- · Appropriately discipline employees who harass other employees.
- · Provide protection and support for the employees who feel they are being harassed.
- · Take action to eliminate discriminatory jokes, posters, graffiti, e-mails and photos at the work site.
- · Monitor and revise the policy and education/information programs on a regular basis to ensure that it is still effective for your workplace.
Employers should provide a mechanism for addressing sexual harassment in a confidential and sensitive manner after a grievance has been filed. A well constructed and well-implemented plan within an organization may stop inappropriate conduct before it creates a problem for individual employees or the company.
Many model anti-harassment policies, from the United States and Canada, can be used as sample frameworks for creating systems to prevent workplace harassment in other countries.
In addition to the employer’s responsibility to provide a non-discriminatory and non-violent workplace atmosphere, employees must also assume an active role in the prevention of sexual harassment. Employees should commit to do the following:
- · obtain and become familiar with the organization’s policy on sexual harassment;
- · examine one’s feelings, attitudes, and behaviors in relation to sexual harassment;
- · see that behavior corresponds with the expectations and behavioral requirements of the organization’s sexual harassment policy.
- · be aware and conscious of engaging in potential sexual-harassment behaviors or incidents at work;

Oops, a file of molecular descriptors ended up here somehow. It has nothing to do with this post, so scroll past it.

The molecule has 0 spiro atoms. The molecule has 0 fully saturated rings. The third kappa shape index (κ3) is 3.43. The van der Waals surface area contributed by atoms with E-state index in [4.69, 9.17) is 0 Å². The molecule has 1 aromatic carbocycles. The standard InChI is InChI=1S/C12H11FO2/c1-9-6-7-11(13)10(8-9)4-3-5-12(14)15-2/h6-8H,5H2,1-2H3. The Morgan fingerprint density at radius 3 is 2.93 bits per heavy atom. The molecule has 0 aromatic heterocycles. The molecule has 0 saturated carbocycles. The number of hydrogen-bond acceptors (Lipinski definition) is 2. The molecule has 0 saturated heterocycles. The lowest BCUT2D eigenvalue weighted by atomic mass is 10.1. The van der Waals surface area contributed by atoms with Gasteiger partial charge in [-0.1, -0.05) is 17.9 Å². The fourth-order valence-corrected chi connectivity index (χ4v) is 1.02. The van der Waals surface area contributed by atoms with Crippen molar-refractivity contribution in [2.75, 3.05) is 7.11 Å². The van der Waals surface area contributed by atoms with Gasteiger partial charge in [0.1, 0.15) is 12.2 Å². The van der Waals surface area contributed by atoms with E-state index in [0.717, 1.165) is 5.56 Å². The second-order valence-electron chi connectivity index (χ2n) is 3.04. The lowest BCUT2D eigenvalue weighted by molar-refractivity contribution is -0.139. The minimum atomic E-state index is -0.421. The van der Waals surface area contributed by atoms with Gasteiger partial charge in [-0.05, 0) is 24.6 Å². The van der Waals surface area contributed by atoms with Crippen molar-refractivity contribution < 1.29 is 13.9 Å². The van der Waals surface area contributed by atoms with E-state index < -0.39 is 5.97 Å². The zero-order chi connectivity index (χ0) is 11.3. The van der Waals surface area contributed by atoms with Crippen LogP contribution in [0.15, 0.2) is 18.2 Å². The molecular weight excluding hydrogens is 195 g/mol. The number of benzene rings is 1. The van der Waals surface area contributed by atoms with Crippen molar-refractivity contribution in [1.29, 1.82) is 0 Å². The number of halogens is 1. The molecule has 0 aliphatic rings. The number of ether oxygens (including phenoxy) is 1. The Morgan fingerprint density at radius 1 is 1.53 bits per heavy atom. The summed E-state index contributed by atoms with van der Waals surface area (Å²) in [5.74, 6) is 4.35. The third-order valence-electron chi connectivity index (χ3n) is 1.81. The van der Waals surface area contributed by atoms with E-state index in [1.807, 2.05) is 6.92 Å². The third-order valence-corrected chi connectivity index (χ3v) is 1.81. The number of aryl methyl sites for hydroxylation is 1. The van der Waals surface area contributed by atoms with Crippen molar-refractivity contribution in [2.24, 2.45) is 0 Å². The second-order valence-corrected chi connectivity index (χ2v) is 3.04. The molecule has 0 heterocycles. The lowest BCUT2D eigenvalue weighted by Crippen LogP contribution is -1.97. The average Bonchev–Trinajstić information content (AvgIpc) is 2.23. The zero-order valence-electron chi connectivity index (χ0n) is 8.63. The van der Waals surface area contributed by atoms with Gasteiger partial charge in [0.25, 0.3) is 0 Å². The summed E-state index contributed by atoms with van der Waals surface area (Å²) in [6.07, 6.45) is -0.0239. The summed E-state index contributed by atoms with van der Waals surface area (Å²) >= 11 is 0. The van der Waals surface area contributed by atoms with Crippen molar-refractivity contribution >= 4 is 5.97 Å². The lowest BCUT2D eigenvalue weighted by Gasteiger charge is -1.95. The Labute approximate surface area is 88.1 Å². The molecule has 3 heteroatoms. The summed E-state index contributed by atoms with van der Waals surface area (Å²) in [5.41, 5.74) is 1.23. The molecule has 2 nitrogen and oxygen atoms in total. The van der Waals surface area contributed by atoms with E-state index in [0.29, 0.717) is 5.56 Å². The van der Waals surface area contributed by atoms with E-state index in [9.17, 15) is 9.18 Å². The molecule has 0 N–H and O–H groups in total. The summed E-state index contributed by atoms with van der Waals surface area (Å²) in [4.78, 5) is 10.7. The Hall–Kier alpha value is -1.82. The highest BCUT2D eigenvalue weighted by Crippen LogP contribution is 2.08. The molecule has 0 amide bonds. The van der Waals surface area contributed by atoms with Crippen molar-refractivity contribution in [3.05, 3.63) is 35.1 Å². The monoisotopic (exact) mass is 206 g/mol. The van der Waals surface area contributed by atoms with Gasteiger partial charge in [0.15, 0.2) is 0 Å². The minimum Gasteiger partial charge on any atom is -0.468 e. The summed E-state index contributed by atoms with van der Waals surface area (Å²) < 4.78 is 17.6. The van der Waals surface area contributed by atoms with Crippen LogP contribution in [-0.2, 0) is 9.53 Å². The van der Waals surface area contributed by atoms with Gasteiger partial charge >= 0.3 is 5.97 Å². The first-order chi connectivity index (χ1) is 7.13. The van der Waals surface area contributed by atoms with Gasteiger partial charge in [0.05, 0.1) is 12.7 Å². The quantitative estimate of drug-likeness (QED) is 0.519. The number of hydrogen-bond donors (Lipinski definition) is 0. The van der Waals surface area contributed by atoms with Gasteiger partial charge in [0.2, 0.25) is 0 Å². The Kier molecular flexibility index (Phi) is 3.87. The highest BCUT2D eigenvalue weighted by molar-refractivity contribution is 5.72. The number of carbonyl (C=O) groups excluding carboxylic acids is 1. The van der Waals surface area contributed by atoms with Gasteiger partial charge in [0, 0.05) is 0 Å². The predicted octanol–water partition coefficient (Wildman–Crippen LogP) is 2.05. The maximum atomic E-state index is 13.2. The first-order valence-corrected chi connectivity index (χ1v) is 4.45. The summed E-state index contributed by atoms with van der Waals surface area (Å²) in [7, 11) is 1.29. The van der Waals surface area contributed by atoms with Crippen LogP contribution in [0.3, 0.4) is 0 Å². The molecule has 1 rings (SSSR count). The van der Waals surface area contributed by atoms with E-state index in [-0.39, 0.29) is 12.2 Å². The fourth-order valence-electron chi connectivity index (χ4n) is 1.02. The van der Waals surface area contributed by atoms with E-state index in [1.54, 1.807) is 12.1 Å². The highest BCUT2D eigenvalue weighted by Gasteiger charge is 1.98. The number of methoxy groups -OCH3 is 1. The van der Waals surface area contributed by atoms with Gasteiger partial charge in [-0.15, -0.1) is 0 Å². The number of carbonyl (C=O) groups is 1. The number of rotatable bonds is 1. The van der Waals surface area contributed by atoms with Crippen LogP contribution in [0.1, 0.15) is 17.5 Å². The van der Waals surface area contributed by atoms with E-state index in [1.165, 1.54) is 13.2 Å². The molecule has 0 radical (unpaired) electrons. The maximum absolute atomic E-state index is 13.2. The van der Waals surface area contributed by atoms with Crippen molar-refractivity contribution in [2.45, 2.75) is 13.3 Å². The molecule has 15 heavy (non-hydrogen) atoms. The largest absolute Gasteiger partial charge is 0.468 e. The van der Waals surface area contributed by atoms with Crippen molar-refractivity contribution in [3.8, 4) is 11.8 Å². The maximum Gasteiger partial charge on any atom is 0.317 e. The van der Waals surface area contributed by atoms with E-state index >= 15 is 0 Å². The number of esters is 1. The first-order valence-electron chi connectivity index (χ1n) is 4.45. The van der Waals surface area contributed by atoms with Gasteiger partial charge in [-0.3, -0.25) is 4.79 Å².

- · be sensitive to individuals who may be offended by the verbal and non-verbal behavior of others;
- · be aware of subtle forms of sexual harassment;
- · watch for and discourage sexual behaviors that negatively affect work.
- · pay attention to the response of others in order to avoid unintentional offense;
- · do not assume that employees or co-workers enjoy or want to hear risqué jokes or sexually oriented comments about their appearance, or be touched, stared at, flirted with, or propositioned for dates or sexual favors;
- · ask yourself if your verbal or non-verbal behaviors might have a negative impact on other co-workers’ attitudes toward work;
- · examine your behaviors, gestures, and comments. Ask yourself, “Could I unknowingly be encouraging sexual interplay by the way I interact or communicate?”
- · do not take sexual harassment lightly. If you think you are being sexually harassed by an individual or a group, do not accept it as a joke. Do not encourage the harasser by smiling, laughing at his/her jokes, or flirting back. Let the harasser know that you do not enjoy and do not want this type of attention.
- · if possible, confront the sexual harasser immediately. Tell him/her that you find that type of attention offensive;
- · if possible, tell the harasser that the behavior affects you negatively and has the potential of negatively affecting you job;
- · if possible, tell the harasser what behaviors (gestures, physical or verbal) behaviors you find offensive.
- · seek confidential advice to develop your personal resolution strategy;
- · consider writing a letter to the harasser and keep a copy for yourself;
- · document all the incidents of sexual harassment. Be detailed, precise about date, time, location, and person/persons involved.
- · if you know someone who is being harassed, give him or her your support. Encourage the recipient to talk about it and to take immediate action to stop it;
- · if you actually see or hear an incident of sexual harassment or are subjected to an offensive environment, you can also take the appropriate steps to resolve the harassment or co-file with the complainant;
- · when a recipient files a complaint, if possible, support him or her throughout the complaint process.